Fleming Rutledge is a preacher and teacher known throughout the mainline Protestant denominations of the US, Canada and parts of the UK. She is the author of seven books and has received a grant from the Louisville Foundation to complete a book about the meaning of the Crucifixion.
One of the first women to be ordained to the priesthood of the Episcopal Church, she served for fourteen years on the clergy staff at Grace Church on Lower Broadway at Tenth Street, New York City.
Fleming and her husband celebrated their 50th anniversary in 2009 and have two daughters and two grandchildren. She is a native of Franklin, Virginia.
Power Belongs to God
St John’s Episcopal Church, Salisbury, Connecticut
Power Belongs to God
Sermon by Fleming Rutledge Epiphany III, January 22, 2012
And passing along by the Sea of Galilee, he saw Simon and Andrew the brother of Simon casting a net in the sea; for they were fishermen. And Jesus said to them, “Follow me and I will make you become fishers of men.” And immediately they left their nets and followed him. And going on a little farther, he saw James the son of Zebedee and John his brother, who were in their boat mending the nets. And immediately he called them; and they left their father Zebedee in the boat with the hired servants, and followed him. (Mark 1:16-20)
First: Why did those men fishing on the Sea of Galilee abandon their families, their workers, and their entire livelihood on the beach and take off after a man they had never seen before?
Second: And why does Mark use the word “immediately” (euthus, also translated “at once”) so often?
These two questions are closely related.
Mark’s Gospel is very popular today. I’ve even heard it said that Mark is the gospel to have if you’re having only one. This high regard for Mark is a relatively new phenomenon. Matthew holds the place of honor in the New Testament, being first, and it contains the Sermon on the Mount. Luke has the beloved nativity stories, the Good Samaritan, and the Prodigal Son. John’s gospel, in a class by itself, possesses a numinous quality that has always exerted a pull upon readers. In contrast, Mark was said to be primitive, rough, undeveloped, written in bad Greek, not to be compared with the other three.
Nobody thinks that any more. Many decades of scholarship and interpretation have shown us that Mark has a deep theological and narrative structure that’s the equal of any of the other three and a dynamic all its own. The sophisticated way the gospel is put together is easy to miss, though, because the story is told in a blunt fashion that appears naïve and artless until it’s examined.
Mark is by far the shortest gospel, as you know. It’s a gospel of incessant movement. In Mark, Jesus is never still. He strides through Judea from town to town, taking charge and causing controversy wherever he goes. Everything happens “immediately.”
Mark’s introduction is like no other; he announces that he is telling the good news of the Son of God, and then he plunges right into the action. John the Baptist flashes onto the scene, electrifies the countryside, draws huge crowds, and proclaims the arrival of “one more powerful than I” who will baptize not merely with water, but with the Holy Spirit. Jesus instantly arrives at the Jordan River and receives baptism from John as the heavens are torn open by the Father, who confirms Jesus as his Son, but in a voice that only Jesus hears. “Immediately” the Spirit sends Jesus out into the desert for a 40-day confrontation with the devil. Jesus emerges victorious from this ordeal and without a pause begins his ministry of announcing the Kingdom of God. Along the shore of the Galilean lake he strides, collecting fishermen as he goes—he does not invite, but commands, and “immediately” they drop everything and follow him, leaving their previous lives behind. Such is the radical nature of the summons of Jesus Christ.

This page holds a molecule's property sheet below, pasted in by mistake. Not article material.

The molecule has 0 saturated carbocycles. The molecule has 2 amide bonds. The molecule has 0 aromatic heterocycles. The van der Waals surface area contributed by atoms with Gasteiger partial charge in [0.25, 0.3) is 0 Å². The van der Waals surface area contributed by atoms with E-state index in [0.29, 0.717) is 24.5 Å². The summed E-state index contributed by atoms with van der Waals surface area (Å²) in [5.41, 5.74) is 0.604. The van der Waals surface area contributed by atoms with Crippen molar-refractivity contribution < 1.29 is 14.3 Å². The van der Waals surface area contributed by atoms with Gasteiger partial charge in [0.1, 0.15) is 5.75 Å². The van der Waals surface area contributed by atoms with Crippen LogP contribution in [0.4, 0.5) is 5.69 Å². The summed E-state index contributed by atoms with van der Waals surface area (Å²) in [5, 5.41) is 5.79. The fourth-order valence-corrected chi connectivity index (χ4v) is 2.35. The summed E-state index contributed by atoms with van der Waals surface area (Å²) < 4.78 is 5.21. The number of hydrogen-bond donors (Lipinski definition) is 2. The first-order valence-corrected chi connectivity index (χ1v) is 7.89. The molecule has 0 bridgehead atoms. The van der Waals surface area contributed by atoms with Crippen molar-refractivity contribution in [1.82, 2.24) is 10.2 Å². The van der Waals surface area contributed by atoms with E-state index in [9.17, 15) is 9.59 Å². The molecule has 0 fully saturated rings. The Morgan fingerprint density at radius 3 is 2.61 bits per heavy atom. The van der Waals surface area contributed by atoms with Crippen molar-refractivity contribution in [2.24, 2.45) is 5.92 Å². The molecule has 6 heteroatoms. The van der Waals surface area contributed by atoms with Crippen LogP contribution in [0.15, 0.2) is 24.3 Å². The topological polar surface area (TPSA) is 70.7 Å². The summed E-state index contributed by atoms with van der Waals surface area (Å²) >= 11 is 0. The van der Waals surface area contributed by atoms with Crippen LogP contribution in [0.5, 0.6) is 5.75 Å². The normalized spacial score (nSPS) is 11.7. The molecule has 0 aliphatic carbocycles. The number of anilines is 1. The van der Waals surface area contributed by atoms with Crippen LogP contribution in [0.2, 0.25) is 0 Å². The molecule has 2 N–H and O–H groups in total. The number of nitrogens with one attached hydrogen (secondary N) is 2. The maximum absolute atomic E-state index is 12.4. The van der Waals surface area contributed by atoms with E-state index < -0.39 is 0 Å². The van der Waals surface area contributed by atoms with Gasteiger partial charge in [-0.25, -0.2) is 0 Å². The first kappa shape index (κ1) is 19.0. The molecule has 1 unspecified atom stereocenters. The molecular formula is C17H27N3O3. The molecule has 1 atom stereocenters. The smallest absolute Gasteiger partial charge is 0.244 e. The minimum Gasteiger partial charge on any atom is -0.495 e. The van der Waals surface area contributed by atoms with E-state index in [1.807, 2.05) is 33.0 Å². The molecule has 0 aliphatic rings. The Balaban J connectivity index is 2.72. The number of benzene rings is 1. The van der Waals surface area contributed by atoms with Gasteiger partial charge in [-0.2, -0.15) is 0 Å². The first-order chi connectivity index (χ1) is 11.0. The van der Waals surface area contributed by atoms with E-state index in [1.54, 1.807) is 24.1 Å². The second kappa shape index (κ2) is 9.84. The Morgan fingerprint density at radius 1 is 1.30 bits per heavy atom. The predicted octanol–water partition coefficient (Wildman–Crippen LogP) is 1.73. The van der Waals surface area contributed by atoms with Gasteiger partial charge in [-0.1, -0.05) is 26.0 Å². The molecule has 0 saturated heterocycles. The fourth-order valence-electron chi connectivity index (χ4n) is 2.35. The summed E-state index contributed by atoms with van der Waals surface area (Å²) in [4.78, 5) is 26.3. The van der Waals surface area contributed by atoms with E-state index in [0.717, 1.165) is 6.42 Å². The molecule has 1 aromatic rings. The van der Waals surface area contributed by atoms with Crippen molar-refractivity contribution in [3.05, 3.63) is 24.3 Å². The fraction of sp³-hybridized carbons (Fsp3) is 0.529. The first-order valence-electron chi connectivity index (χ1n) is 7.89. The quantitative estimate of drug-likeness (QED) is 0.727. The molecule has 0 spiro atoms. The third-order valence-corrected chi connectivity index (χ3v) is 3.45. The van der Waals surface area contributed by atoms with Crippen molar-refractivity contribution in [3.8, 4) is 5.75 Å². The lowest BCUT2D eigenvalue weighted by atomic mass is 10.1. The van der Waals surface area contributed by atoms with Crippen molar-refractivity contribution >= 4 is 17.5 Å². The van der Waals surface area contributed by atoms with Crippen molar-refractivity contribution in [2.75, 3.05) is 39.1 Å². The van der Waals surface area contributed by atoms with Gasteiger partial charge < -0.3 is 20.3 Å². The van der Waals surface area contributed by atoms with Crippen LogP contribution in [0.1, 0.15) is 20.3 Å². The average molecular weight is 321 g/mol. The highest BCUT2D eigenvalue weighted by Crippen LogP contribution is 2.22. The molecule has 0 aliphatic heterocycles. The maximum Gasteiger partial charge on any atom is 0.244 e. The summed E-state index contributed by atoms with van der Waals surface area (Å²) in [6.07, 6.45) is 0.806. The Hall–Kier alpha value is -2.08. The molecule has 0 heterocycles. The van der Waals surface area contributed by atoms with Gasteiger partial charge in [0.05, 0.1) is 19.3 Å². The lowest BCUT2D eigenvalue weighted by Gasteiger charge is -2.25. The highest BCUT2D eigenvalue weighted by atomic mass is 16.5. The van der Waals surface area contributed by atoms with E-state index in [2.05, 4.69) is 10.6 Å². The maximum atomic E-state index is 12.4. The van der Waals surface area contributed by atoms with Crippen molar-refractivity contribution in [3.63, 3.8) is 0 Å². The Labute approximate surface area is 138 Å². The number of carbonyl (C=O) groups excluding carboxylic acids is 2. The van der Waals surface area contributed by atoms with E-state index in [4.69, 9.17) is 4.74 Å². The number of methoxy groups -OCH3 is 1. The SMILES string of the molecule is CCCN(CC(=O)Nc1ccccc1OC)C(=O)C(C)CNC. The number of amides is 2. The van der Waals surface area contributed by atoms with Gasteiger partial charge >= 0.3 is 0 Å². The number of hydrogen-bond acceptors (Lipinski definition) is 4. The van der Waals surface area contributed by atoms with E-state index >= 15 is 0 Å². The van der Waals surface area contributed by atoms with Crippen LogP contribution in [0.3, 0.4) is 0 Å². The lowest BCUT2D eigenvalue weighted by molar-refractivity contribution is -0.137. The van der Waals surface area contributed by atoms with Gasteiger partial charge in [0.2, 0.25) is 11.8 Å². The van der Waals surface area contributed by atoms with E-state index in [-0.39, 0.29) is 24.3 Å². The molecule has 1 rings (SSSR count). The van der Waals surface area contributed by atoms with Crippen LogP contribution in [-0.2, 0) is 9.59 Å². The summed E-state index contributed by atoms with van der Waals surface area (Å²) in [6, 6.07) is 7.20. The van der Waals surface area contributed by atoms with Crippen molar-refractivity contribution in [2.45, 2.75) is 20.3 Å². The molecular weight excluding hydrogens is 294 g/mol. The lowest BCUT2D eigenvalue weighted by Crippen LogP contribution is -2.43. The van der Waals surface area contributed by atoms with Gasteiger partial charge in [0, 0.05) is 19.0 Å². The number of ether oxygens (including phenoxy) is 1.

We can’t get the full impression if we read Mark in snippets. If we read it all at once, it’s obvious that Jesus is constantly on the move doing things. His very first public action is to drive away demons. They have no ability to withstand him. They know who he is. The reader also knows, because Mark has told us at the beginning, but no one in the story knows except the demons. They know. They know that he has the power to destroy them. As Martin Luther writes in his great hymn. “Their doom is sure.” The people of the region are dumbfounded by his power over demons; they say, “What is this? A new teaching! With authority he commands even the unclean spirits, and they obey him.”
Jesus moves on. He heals sick people. He reaches out and touches a leper, which of course no one ever did, and the leper is healed “immediately.” He calms the storm on the sea. He makes a paralyzed man get up and walk, but not until he forgives his sins. He attracts huge crowds of admirers but he sends the religious leaders into frenzies of hostility; they are out to kill him almost from the beginning. They say, “He is blaspheming! Who can forgive sins but God alone?” which, of course, is exactly the point.
All of this serves to build up a picture of enormous energy and power. In Mark, Jesus is an “action figure.” His words are not so much teachings as they are propellants. They result in extraordinary happenings. You’ll be hearing these stories all during this lectionary year. The more of these wonders he performs, however, the more the religious leaders hate him. When he heals a paralyzed man on the Sabbath, he does it almost as if he’s provoking them deliberately. We begin to get the impression that he’s courting danger. And yet he keeps his “messianic secret,” not letting anyone in on what the demons know. Listen to this from the third chapter:
[Jesus] healed many, so that all who had diseases pressed upon him to touch him. And whenever the unclean spirits beheld him, they fell down before him and cried out, “You are the Son of God.” And he strictly ordered them not to make him known.
The demons know him, but so far no one else does. How do they know him? Because they know his origins. They go all the way back to the original Fall of Adam, when they were first allowed to afflict the creation and to torment human beings. They know the One who was “present at the creation.” But the incarnate Son doesn’t permit them to spread this news. His identity won’t be publicly affirmed until the chosen moment, on his own terms. The “messianic secret” won’t be revealed until Good Friday when the Roman centurion, watching the man on the cross take his last breath, says, “Surely this was the Son of God.” This is Mark’s plan, to withhold the full revelation of Jesus Christ until he dies on the cross. Then he is made known to the Roman Empire and to the whole Gentile world.
But let’s go back to those two questions. Why do the fishermen follow this man? And why does everything happen “immediately”?
If you look back at your copy of the Psalm we just read, you will see an answer, in verse 13:
God has spoken once, twice have I heard it,
That power belongs to God. (Psalm 62:13)